Now, I don't pretend to be a restaurant reviewer. I feel to be a responsible reviewer you have to eat at a place a few times and try a variety of dishes. I am a much more casual restaurant eater and I only tend to order items I want. I'll do a lot for my readers at Blog Appetit, but I'm not going to order the fish when I want the steak. Don't get me wrong, it's not that I don't have an opinion. I just don't want my opinions to masquerade as formal restaurant reviews. Oh, and the last few times I ate out I kind of forgot to take photos. Well, with that all out of the way, on to my opinions of my experiences with two San Francisco restaurants -- Cafe Kati and Slanted Door.
I've heard about Cafe Kati for years and never quite seemed to get there. But last weekend we were meeting friends and its location was convenient, a reservation was available and parking was easy (validated free parking for the Japantown garages). I felt comfortable suggesting the place to our friends since it received good write ups in San Francisco Magazine and Patricia Unterman's San Francisco's Food Lover Guide.
The place was like traveling back in time, specifically to the late 80s and early 90s. Lots of food with vertical presentations and lots of Asian fusion flavors. Portion sizes varied from huge to sufficient. The tastes were all big, often playing off Asian sweet-sour notes. The filet mignon J had was served with a wasabi butter he mopped up. R's sea bass was fried whole and made a grand presentation and she raved about the taste. Gary had the oxtails which were tender and juicy but I thought the flavor a bit intense and sweet to eat the whole dish. Gary thought it was more balanced than I did. My duck with duck confit had an Asian inspired sweet-sour sauce that was a bit more on the sweet side, but I enjoyed it immensely. (I guess I should disclose that my all time favorite dish as a kid was roast duck with cherry sauce, so that might have influenced my experience just a wee bit.) The only dish that was a big nothing was the meagerly sized fig salad appetizer.
Chef Kirk Webber often popped into the dining room and would sit and chat with his patrons. He was quite charming, open and helpful. When we ordered the carmelized banana split for dessert and were told the kitchen was out of bananas, he suggested using pears and then jumped up and went back to the kitchen to make the change. Webber has had an almost complete staff turnover, but the service was comfortable, the food was fresh, elaborately presented and most importantly, good, and our overall experience positive.
Now come the caveats. This is not the place for you if you are looking for ingredients to speak for themselves, all the dishes we tried were tied to complex tastes and sauces. Everything was fresh, the fusion flavor combinations worked well, but if your palate doesn't do sweet-sour well, you'll need to order carefully.
Would I eat there again? Yes, but I don't eat out in San Francisco that often, so I probably won't go back anytime soon. There are too many restaurants to try and only so many meals to eat.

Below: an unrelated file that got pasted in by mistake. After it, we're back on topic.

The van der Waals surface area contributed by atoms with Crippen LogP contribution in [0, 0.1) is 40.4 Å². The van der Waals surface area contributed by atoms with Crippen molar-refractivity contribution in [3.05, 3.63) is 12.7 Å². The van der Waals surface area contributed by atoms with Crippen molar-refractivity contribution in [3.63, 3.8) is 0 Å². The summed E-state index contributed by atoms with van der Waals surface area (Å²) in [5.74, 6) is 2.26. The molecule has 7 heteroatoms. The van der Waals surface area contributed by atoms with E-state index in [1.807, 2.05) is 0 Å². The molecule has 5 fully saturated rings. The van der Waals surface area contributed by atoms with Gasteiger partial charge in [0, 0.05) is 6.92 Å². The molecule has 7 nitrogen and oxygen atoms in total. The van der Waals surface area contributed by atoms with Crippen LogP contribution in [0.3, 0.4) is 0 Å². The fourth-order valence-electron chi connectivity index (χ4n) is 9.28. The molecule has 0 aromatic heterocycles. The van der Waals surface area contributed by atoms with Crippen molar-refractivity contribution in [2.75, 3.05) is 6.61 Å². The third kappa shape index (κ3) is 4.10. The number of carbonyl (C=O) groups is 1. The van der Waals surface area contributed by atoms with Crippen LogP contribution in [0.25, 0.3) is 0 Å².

Now for my slant on the Slanted Door. This Vietnamese restaurant is currently a darling of the San Francisco Food scene. It is as refined and modern as Cafe Kati is retro. Service was knowledgeable and accommodating. The room looks serene and while the room seemed noisy, there was no problem hearing each other at the dinner table. Some tables have a wonderful view of San Francisco Bay.
Our Slanted Door saga has a bit of a tale to it. We couldn't get reservations so showed up to wait for a "no show." As a two our changes were slim, but we joined forces with another couple who were also waiting for a table and snagged a table for four almost immediately. Talking to our new acquaintances was lots of fun and we found that we had a lot of connections. Six degrees of separation at the Slanted Door.
In its own way, Slanted Door is a bit of a fusion restaurant. The menu featured some dishes I don't identify as "traditional" Vietnamese and certainly applied some flavors and techniques to Western dishes. We weren't that interested in those, we were longing for some quality Vietnamese food with the finesse and freshness of the dishes were ate in Vietnam last year.
The winner was a pork clay pot with young coconut juice, chilies and shallot. The little morsels of pork falling off the bone were delectable and the sauce was deeply satisfying. The caramelized tiger prawns with garlic, onions and chili sauce were also very good with a nice heat and taste. The spicy Chinese water spinach with chilies and ferment bean curd was hot, perfectly cooked and delicious. Gary and I had split the Maine blue crab and grilled eggplant salad as an appetizer. The amount of crab was generous, the ingredients impeccable, but the tastes of the individual items did not come together into a satisfying whole. Our spicy squid had a nice sauce but again, the dish didn't meld for us and the squid was tough.
After all that we were full and had to skip dessert. We will definitely be going back to the Slanted Door, we will just have to plan ahead to get reservations. Or maybe we'll be making some new friends again.